Multiple Sclerosis and Sex

September 12, 2007 at 4:37 pm  •  Posted in Living With Illness by  •  0 Comments

By Jane Elson, ACSW, LCSW


My sex life has clearly changed since I have Multiple Sclerosis. I’m embarrassed to talk about this with anyone including my partner. Any suggestions?


Approximately half of all men and women with Multiple Sclerosis (MS) experience sexual dysfunction. Some symptoms include a decrease in sex drive, changed genital sensations such as numbness or pain, decreased vaginal muscle tone, erectile difficulty, decreased vaginal lubrication and decrease in frequency or intensity of orgasms. These changes occur because of demyelination in the spine or brain.

Fatigue, the most common symptom, can diminish desire. Spasticity can cause pain and interfere with sexual positioning. Bladder and bowel problems are related to sexual dysfunction because nerve pathways are shared. The thought of having a bladder or bowel accident during sexual activity can cause anxiety and fear and may further decrease interest in sex. Sensory changes also contribute to loss of sexual desire. Tremors can interfere with physical and emotional communication between people. Side effects of some medications can also contribute to lack of sex drive or sexual functioning.

Family and social role changes can further create sexual problems. For instance, MS may change a person’s role at work, running the home, parenting and other daily activities. Sometimes the person with MS feels helpless or dependent and unable to be a loving partner. The well partner experiences changes also; taking on the caretaker role rather than a sexual partner. Self-image affects both partners and any change in physical appearance may damage a person’s image of themselves as a sexual being.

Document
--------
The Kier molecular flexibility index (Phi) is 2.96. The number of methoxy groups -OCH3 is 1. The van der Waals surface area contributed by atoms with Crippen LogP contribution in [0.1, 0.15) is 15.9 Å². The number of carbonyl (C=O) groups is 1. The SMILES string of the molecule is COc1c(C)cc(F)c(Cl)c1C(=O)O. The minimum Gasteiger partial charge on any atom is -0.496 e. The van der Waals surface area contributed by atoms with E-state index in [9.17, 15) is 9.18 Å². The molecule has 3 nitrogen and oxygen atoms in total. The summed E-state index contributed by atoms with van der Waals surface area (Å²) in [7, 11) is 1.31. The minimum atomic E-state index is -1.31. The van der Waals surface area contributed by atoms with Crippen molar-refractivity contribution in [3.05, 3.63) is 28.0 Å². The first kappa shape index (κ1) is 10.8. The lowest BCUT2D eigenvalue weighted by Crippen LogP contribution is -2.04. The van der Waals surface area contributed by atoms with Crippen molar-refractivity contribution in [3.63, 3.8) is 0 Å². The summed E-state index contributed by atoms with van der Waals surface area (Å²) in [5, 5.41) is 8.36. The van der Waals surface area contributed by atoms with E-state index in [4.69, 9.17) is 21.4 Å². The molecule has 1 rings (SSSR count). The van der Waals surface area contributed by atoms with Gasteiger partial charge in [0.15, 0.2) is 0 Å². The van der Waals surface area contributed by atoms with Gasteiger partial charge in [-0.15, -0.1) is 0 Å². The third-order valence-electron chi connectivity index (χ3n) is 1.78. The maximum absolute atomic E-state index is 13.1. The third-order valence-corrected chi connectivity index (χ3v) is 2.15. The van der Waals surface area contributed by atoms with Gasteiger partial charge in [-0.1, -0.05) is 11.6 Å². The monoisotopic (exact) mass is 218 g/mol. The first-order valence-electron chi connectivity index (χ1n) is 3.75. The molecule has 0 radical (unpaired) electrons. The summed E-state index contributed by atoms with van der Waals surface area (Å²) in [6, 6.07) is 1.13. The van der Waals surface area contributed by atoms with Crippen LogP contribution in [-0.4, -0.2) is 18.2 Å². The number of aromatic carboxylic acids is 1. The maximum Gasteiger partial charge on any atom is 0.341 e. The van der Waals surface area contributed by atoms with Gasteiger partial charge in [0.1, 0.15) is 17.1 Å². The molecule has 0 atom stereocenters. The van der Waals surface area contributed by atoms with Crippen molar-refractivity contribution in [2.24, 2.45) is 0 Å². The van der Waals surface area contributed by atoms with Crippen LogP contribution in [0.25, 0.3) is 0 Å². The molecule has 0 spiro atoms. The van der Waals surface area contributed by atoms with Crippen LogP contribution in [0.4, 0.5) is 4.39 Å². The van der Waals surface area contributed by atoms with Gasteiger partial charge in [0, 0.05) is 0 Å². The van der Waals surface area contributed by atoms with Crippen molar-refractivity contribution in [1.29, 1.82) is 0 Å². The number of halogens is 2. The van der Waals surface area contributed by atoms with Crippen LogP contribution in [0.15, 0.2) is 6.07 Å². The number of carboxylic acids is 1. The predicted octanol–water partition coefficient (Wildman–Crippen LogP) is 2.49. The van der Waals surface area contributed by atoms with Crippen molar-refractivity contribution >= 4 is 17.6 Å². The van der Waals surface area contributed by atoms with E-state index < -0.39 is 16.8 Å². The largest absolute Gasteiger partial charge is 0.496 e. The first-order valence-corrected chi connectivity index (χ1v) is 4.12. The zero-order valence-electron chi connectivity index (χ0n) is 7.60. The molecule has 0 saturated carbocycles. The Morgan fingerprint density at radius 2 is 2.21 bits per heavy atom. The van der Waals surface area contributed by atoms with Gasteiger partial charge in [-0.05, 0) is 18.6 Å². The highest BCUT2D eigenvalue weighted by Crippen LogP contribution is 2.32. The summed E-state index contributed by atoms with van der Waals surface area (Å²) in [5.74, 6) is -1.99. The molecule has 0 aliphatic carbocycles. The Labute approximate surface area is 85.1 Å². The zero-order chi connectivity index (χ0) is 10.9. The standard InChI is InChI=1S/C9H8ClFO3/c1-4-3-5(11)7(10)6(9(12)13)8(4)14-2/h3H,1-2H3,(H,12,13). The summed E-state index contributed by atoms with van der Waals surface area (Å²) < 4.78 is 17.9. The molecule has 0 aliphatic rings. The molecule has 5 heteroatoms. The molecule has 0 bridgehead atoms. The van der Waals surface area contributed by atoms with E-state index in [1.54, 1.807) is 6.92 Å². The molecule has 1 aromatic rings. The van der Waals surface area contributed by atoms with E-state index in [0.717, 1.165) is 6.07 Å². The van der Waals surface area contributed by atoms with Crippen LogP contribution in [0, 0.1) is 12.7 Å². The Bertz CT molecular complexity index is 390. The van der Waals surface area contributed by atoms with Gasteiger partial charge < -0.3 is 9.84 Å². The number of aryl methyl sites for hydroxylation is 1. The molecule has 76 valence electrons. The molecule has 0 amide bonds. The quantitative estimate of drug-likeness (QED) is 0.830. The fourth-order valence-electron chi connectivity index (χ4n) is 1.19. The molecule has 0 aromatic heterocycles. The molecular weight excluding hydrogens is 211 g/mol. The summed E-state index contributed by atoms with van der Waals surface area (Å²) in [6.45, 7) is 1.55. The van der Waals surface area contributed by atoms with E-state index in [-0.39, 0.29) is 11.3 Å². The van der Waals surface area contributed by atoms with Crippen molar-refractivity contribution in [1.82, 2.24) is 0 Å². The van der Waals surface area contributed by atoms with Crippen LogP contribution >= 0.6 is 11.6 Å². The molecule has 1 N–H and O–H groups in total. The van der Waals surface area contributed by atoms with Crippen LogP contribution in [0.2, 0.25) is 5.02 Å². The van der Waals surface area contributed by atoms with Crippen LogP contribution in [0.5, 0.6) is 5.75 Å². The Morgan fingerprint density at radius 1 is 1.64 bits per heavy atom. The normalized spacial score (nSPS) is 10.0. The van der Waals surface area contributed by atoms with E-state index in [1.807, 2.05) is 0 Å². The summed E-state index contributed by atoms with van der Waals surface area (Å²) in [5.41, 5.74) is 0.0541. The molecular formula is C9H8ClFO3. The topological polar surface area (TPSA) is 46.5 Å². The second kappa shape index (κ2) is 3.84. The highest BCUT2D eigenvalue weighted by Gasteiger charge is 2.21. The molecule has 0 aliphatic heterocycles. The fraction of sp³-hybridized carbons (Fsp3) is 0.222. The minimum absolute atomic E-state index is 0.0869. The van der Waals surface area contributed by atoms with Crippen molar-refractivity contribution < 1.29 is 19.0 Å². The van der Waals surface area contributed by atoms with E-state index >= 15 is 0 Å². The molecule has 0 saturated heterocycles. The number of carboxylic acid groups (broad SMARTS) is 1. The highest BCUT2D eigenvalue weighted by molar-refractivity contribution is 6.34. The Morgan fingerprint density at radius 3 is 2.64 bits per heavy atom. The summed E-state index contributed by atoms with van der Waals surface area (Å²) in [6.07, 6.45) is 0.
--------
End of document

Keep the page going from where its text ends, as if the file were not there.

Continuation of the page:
Take care of your body with relaxation, exercise and healthy food. Take time for yourself when grooming and select clothes that are comfortable and which you find attractive. Living with a chronic illness makes people aware of their bodies. Your body may react differently than it used to. Try to make peace with this new condition.

Communication is especially important between sexual partners. It can increase emotional intimacy and alleviate anxiety and fear during difficult moments. Couples need to devote significant time and effort to understand each other and to feel respected by each other. Protecting and nurturing each other creates safety in the relationship and this is essential in maintaining intimacy.

It’s important to speak to your doctor if you are experiencing sexual problems. Sometimes a medication adjustment is all that’s needed. However; there is a lot of information available on this subject. Please do not hesitate to reach out if you feel you need help. There are books, pamphlets, counselors, newsletters and websites that address sexuality for the disabled. The MS Society can help you obtain the information you need.


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